Getting a reckless driving ticket in the state of Virginia is a very serious problem since it is considered as a criminal offense and it will be on the driver’s record for 11 years. Reckless driving is usually charged as a first class misdemeanor in Virginia. The following are the consequences of reckless
- The State’s law allows for a jail sentence of up to 12 months. Usually, if this is the driver’s first offense then it won’t result in that kind of sentence, but if the driver had repeated reckless driving convictions or has a bad driving history in general, the likelihood of a jail sentence increases.
- The maximum fine under Virginia law is $2,500. Depending on the case, an average reckless driving fine is about $300 to $1,000.
- If the driver is convicted of reckless driving, he/she may face having his/her driver’s license suspended for ten days to six months. To get his/her license back, he/she has to abide by any conditions set by the judge, which could include completion of a driver improvement clinic. The driver also has to pay a reinstatement fee to the DMV (Department of Motor Vehicles).
- Virginia has a complex point system for drivers. Everyone starts out at zero points and can gain positive points by having good driving behavior. If the court convicts the driver and he/she has a Virginia license, DMV will assess six demerit points. The conviction will remain on the driver’s driving record for 11 years. If he/she collects too many demerit points too quickly, DMV may send him/her to a driver improvement clinic or suspend his/her license altogether. If the driver has a license from another state, his/her home state controls the points they would get.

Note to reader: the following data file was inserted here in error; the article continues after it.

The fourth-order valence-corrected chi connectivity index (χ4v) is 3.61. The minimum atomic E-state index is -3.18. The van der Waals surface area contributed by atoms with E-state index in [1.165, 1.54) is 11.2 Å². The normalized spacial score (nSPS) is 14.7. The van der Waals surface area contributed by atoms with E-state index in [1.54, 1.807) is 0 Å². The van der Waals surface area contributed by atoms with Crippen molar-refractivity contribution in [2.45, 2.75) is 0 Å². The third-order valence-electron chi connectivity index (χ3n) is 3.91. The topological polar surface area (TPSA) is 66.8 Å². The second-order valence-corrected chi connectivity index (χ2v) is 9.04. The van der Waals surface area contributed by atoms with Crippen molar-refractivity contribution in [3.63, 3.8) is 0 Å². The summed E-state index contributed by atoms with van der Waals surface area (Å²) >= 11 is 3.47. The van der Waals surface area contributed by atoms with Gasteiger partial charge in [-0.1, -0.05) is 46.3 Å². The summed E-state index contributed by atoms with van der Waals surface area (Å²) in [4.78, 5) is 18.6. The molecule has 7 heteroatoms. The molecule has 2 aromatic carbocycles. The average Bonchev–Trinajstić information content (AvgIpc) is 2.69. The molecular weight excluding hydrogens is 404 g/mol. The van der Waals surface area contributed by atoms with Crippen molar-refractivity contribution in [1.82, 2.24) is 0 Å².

In addition to criminal penalties, there are a number of other ways that a reckless driving conviction can affect the driver’s life such as:
- Insurance companies have their own individual criteria for setting the rates on the driver’s car insurance policy, but it’s likely that a conviction for reckless driving will cause the driver’s insurance company to raise their rates. Some companies may even choose to cancel the driver’s policy.
- A conviction for reckless driving will result in having either a misdemeanor or felony criminal record which would last 11 year. Hence, reckless driving in Virginia is highly strict in terms of law.
- If the driver has been charged with reckless driving because of an accident, a guilty plea or a conviction may give any person who was injured or whose property was damaged to sue the driver in civil court.
- If the driver applies for a security clearance, or if he/she already has one, he/she will likely have to disclose his/her reckless driving conviction. Whether that stops the driver from getting or keeping a job as a government contractor or employee will be up to the agency granting the clearance.
The procedure that a driver goes through while either pleading guilty or fighting the case is a complicated one since the traffic laws in the state of Virginia are complex and require a professional.
Therefore, reckless driving in Virginia is pretty bad and may result in various consequences for drivers residing in Virginia or driving through.